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In the news today was a report on gender specific toys and how they are slowly being eradicated, even large retail chains are now not specifying a gender regarding any toys they sell. It’s quite saddening that they are blaming toys for the choices you make when looking for a career as an adult, it takes nothing into account regarding other aspects of your upbringing; social status, opportunities and schooling. I played with Action Men but didn’t join the army, Fuzzy Felt didn’t make me take up a job in haberdashery just like playing on a space hopper didn’t set me on course to own a bouncy castle renting company. Kerplunk was also a favourite although careers involving spears and balls are thin on the ground it may have contributed to my Kerplunk like mental state.

Anyway, one range of toys that did help me came apparent this weekend when I reflected back on what made me turn to model making and maquettes for the Impossimals and just where did I get the skills. It was this.

Airfix kits and their associated products. Thrills were a little thinner on the ground during the 70’s so to be able to lose myself in a make believe world was a treat.

It goes without saying that the aircraft were the mainstay of the Airfix range but I only built a handful of these, I wasn’t that obsessed with decal placing and erecting undercarriages. Instead I was more interested in the whole construction processes and the toolkit you needed to complete a construction the basics of which I still use to this day.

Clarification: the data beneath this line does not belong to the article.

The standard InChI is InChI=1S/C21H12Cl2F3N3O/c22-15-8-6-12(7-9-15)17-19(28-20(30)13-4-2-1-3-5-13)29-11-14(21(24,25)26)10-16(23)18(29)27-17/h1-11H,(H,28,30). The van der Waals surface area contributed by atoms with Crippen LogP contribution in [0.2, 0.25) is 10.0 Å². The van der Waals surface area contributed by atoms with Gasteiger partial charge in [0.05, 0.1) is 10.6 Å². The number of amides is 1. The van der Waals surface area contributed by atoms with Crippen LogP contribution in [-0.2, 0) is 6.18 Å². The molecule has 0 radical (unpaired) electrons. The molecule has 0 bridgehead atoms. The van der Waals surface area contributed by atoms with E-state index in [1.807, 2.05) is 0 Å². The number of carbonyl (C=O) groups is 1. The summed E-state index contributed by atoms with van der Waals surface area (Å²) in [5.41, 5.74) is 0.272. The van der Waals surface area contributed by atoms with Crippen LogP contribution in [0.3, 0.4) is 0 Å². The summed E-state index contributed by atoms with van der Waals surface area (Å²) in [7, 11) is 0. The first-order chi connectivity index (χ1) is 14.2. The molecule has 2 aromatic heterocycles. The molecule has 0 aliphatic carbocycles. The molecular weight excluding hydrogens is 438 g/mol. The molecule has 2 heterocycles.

Scalpel, tweezers, scissors, sandpaper, drill bit, ‘rat tail’ files and of course glue. The instructions and attention to detail in most projects was meticulous, I loved that. I once used the feeler of a prawn (I kid you not) to paint in the detail of a soldiers eye on one particular model after discovering I didn’t have a fine enough paint brush. It seems the days of being an anally retentive arse with an obsessional eye for detail had started quite early on.

I had a particular draw to the historical figures collection, again it was down to the detail and an obsession with dates and timelines. Far easier to construct they were nightmares to paint correctly, unfortunately it’s a toy that wouldn’t survive today, I mean how many eight year olds would willingly build and paint historical figures when given the choice between an iPad and the latter?

Building construction skills came from the Airfix scale models of forts. I used to mount these on boards and recreate the entire landscape using papier-mâché and faux bushes made of specially bought lichen. Balsa wood extended the forts and heated needles allowed me to burn small bullet holes into the surfaces. They were then decorated with dry brushing techniques to make them match the photos in books I had about the Second World War.

They encouraged you to take things apart and examine how they work, one popular range the collectors series did this with working engines. It was an invaluable lesson in engineering that I still remember to this day and helps lateral thinking and the creation of working objects I include in the Lost Impossimal sets. It was joined by two other toys of the time, one taught simple electrical circuitry using a spring loaded motherboard the second was the Salters Chemistry Set, forty eight chemicals if I remember with a hundred experiments and access to spirit burners, pipettes, delightful magnesium and the chance of making the perfect stink bomb.

So my toys didn’t exactly push me into a career but what they did do was give me the skills to choose and gain a little experience in many disciplines. Not a bad thing.

And yes, that is my Airfix catalogue, I still hang on to it and flick through it fondly for in those pages is something very special indeed, my childhood.


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